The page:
by Lisa Taliga
I opened the newspaper and there it was. The article that would change my life.
It was called ‘How to stay at home and earn a full-time income as a Virtual Assistant.’
Quit the day job and freelance from home? Yes, please!
At that time, I was feeling stifled, unfulfilled and unmotivated in my corporate office job. I had been an Executive Assistant for years, and life had become one predictable 9-to-5 day after another. I had always wanted to run my own show and be my own boss. Working from home would be the icing on the cake!
Soon, my evenings and weekends were devoted to finding out more about this exciting new opportunity. I transitioned gradually into working full-time from home as a Virtual Assistant and achieved this within a year.
I have never looked back and finally feel rewarded, challenged and satisfied in my virtual career.
Thanks to the internet, it has never been easier to work from home. People all over the world are setting up home based businesses out of a desire for independence, flexibility and control over their destiny.
All of these new business owners could potentially use the services of a Virtual Assistant, without having to take on an employee.
The future of Virtual Assistance is certainly looking bright. It’s one of the fastest growing industries on the internet and is expected to be a $130 billion industry by 2008 (Source: George Washington University).
So, how do you become a Virtual Assistant? Here are five steps to help you on your way:
The first step to becoming a Virtual Assistant is to truly understand what one is and does. The industry is still quite new and many people don’t quite understand what the concept is. The best way to describe the Virtual Assistant role is to briefly explain what I did this week.
Working from my home office with several different clients, I:
- typed some reports for a consultant and emailed them back
- designed a Powerpoint presentation for a speaker who was presenting at a conference overseas the following day, emailed it to him and uploaded it to his website
- designed and organized the printing of a flyer for a singer who has a performance coming up
- set up and sent out a newsletter for a finance broker
I did all this without seeing or meeting any of the clients: we spoke on the phone and/or emailed each other. Some of my clients are local, some are long distance.
Think of the Virtual Assistant as a freelance administrator, designer, organizer, desktop publisher, researcher, editor, typist, secretary, co-ordinator, all rolled into one!
Rather than being an employee, a Virtual Assistant is an independent contractor. Clients enjoy the flexibility of using Virtual Assistant services as and when they require, without having to pay a regular wage and employee benefits.
The beauty of being a Virtual Assistant is that you get to decide what work you want to do. You can create your own unique business, based on your skills and experience.
Analyze your current and previous work experience. Write everything down, no matter how ‘minor’ you think it is.
Are you a good typist? Are you a natural at organizing events? Can you design flyers and brochures? Do you write letters on behalf of your boss? How about research – are you good at digging around for information?
These are all skills that you can translate into services for your clients. You may feel that you need to take further training in certain skills, and that’s fine too.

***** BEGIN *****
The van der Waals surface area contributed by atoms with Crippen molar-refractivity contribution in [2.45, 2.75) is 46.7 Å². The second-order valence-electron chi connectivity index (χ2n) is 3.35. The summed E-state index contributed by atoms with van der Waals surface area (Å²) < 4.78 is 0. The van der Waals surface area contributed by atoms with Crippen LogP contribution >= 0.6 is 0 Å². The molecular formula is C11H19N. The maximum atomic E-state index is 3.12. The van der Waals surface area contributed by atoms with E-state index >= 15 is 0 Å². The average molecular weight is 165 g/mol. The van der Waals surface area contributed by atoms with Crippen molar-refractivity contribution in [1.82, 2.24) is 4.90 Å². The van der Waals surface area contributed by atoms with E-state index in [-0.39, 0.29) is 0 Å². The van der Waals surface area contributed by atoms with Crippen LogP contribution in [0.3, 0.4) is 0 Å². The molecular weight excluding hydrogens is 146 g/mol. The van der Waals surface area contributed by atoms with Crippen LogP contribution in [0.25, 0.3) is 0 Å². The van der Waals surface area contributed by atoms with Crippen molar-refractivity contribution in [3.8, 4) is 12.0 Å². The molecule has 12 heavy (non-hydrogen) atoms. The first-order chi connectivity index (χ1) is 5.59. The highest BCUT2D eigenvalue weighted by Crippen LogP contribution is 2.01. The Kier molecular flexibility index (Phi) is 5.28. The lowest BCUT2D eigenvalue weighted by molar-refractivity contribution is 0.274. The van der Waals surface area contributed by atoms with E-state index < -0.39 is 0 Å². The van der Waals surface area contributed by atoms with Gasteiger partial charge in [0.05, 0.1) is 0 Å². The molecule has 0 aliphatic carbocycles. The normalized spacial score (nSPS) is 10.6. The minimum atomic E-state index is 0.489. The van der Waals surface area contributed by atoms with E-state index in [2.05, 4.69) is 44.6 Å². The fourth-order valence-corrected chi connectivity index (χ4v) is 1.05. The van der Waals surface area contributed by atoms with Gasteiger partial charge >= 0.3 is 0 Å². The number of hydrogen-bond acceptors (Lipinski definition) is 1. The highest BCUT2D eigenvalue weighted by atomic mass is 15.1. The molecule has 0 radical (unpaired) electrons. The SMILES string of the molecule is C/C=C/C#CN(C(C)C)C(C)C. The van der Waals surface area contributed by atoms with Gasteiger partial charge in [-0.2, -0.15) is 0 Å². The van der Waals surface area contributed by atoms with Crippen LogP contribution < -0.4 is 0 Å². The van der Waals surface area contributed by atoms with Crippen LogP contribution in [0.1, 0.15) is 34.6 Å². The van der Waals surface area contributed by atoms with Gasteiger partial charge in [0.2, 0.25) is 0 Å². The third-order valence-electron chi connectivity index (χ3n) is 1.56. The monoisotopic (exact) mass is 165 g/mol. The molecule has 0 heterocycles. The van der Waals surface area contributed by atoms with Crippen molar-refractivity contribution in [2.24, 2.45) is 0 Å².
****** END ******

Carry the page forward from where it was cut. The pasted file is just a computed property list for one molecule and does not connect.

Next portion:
This is the step that many people shrink back from. However, it doesn’t have to be a lengthy or formal business plan. At the very least, you need to outline a plan on paper covering aspects such as your goals, business name ideas, hourly rates, licences/permits, services you’re going to offer, what equipment you need to buy, and so on. The main thing is not to get too caught up on getting it perfect. Your business plan will change and evolve as your business grows. Think of it as a roadmap that will keep you on the right track for your freelance business.
One of the first questions you’ll be asking yourself is ‘How am I going to get clients?’
There are several ways you can market your Virtual Assistant business and get your name out there:
- Networking: go along to your local Chamber of Commerce meetings and get talking to fellow business owners. I have found that this is one of the best ways to meet clients. Don’t forget your business cards!
- Word of mouth: tell everyone what you’re doing. Sooner or later, your friends, relatives, and first clients will recommend you to others.
- Get a website: one of my largest ongoing clients found me through my website. As you’re working virtually, you’ll be expected to have an online presence.
- Participate in online discussion forums: there are forums on the internet where small business owners ‘meet’ to discuss challenges, offer advice and so on.
- Register with online business directories and Virtual Assistant networks.
- Write articles that your target market would be interested in. Submit them to online article directories to establish credibility and get valuable exposure.
Once you’ve got your first clients and business is starting to take off, the key is not to become complacent. Keep your existing clients happy by providing outstanding customer service, establish good systems to keep a healthy cash flow coming in, and look after your health and well-being!
These are the steps that I followed to become a successful Virtual Assistant and work from home full-time. If you would love to gain control of your life and skip that daily commute, why not take your first step today?
(c) Copyright by Lisa Taliga
Lisa Taliga is a Virtual Assistant and author of ‘Freelance from Home! The 5 Key Steps to Your Successful Virtual Assistant Business’ and ‘The 7 Things You Must Know Before Starting Your Successful Virtual Assistant Business’.